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Old 01-12-11, 12:55 PM   #1
calamarichris
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"A Bicycle Friendly Community" Signs?

I'm noticing more of these signs in different towns, but I'd like to understand what these cities' incentive(s) are for proclaiming themselves "bicycle friendly". It's not like we bicyclists are a large enough segment to bring a lot of business. Do they get some kind of money from the state for taking such measures?

Here in Oceanside, CA, we have the great San Luis Rey bike path, and they've recently started putting up these signs, and painting little cyclist-silhouettes on the road to denote that the road is to be shared. A few years ago, Oceanside was a town I used to dread passing through.

Any insight or ideas on this?

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Old 01-12-11, 01:18 PM   #2
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Seems to be something run by the 'League of American Bicyclists' (try saying that fast) to encourage communities to be more cycle friendly.

http://www.bikeleague.org/programs/b.../bfc_about.php


What's in it for them? Well I suppose it marks them out from the 'bicycle un-friendly communities'.
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Old 01-12-11, 11:37 PM   #3
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What's in it for them? Well I suppose it marks them out from the 'bicycle un-friendly communities'.
I suppose they get this sign:
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Old 01-13-11, 04:21 PM   #4
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Portland is Native-American for "bike friendly." That town rules so hard I could cr@p in my pants and not even care.
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Old 01-13-11, 09:29 PM   #5
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We have them here too.
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Old 01-13-11, 11:09 PM   #6
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I'm noticing more of these signs in different towns, but I'd like to understand what these cities' incentive(s) are for proclaiming themselves "bicycle friendly". It's not like we bicyclists are a large enough segment to bring a lot of business. Do they get some kind of money from the state for taking such measures?

Here in Oceanside, CA, we have the great San Luis Rey bike path, and they've recently started putting up these signs, and painting little cyclist-silhouettes on the road to denote that the road is to be shared. A few years ago, Oceanside was a town I used to dread passing through.

Any insight or ideas on this?

So what happens in 2013? Are they implying the world will end in 2012 like the Mayans say?
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Old 01-14-11, 01:04 AM   #7
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So what happens in 2013? Are they implying the world will end in 2012 like the Mayans say?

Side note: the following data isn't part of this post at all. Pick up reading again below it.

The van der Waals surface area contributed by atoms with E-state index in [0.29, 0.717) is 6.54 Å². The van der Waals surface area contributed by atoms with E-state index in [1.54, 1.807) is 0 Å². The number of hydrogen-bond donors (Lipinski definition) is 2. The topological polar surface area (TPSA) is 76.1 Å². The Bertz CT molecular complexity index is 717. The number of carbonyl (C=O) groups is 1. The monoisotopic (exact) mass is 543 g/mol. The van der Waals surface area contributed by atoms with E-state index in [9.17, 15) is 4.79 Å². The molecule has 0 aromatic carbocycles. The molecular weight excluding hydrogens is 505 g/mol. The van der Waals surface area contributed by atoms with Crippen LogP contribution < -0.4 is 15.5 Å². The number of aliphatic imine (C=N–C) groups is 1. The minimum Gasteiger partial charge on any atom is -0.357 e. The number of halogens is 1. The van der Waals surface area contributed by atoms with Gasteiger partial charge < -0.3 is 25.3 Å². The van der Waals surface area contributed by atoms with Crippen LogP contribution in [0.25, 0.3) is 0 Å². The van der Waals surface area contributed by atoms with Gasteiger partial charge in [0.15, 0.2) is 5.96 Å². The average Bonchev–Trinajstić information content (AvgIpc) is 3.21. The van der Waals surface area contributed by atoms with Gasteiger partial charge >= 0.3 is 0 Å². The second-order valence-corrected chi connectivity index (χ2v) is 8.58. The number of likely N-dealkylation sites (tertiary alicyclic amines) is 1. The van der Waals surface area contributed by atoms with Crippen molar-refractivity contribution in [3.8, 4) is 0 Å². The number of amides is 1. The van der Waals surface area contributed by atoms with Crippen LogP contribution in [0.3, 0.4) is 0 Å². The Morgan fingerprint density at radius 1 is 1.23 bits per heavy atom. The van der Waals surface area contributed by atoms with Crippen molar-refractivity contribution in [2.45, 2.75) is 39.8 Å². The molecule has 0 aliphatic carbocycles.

The Bicycle Friendly City designation is awarded for a period of 4 years. The city has to reapply and the designation may be upgraded or downgraded. More info is at the League of American Bicyclists site
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Old 01-15-11, 09:32 AM   #8
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Two reasons I can think of:

1. Infrastructure that's conducive to riding bicycles - on and off street bike paths, traffic lights with bike-accessable push buttons for 'walk' signs, maybe sensors in the roads to trigger traffic lights, mandatory bicycle parking requirements for new construction (commercial/residential), etc.

2. Marketing B.S. - Since Carlsbad is a coastal community dependent on tourist revenue, might as well take advantage of the designation for all its worth. Never hurts to promote that casual, easy-going, beachy lifestyle, including riding a bicycle (cruiser or other type) along the beach. Flaunt it f you've got it . . .
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Old 01-26-11, 08:56 PM   #9
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I'm sure it probably does increase business, even if it doesn't do it drastically. I know I won't move to another city if it's not bike-friendly, and I usually see how bike-friendly a city is before I visit it.

Also, it's probably used for the residents of the city. If city-resident sees a sign that says the city is bike friendly, they're more likely to ride their bike more because they know the city isn't bike-hostile. It creates a healthier city, which is good for the people and the government. (If you live to be a year older, you live to pay another year's worth of taxes.)

Thirdly, it could be intended for city citizens who aren't individually friendly towards cyclists. If I'm some redneck in a big truck, I'd be less likely to honk and yell at a cyclists if there was a sign next to that cyclist saying that he's in a safe environment.
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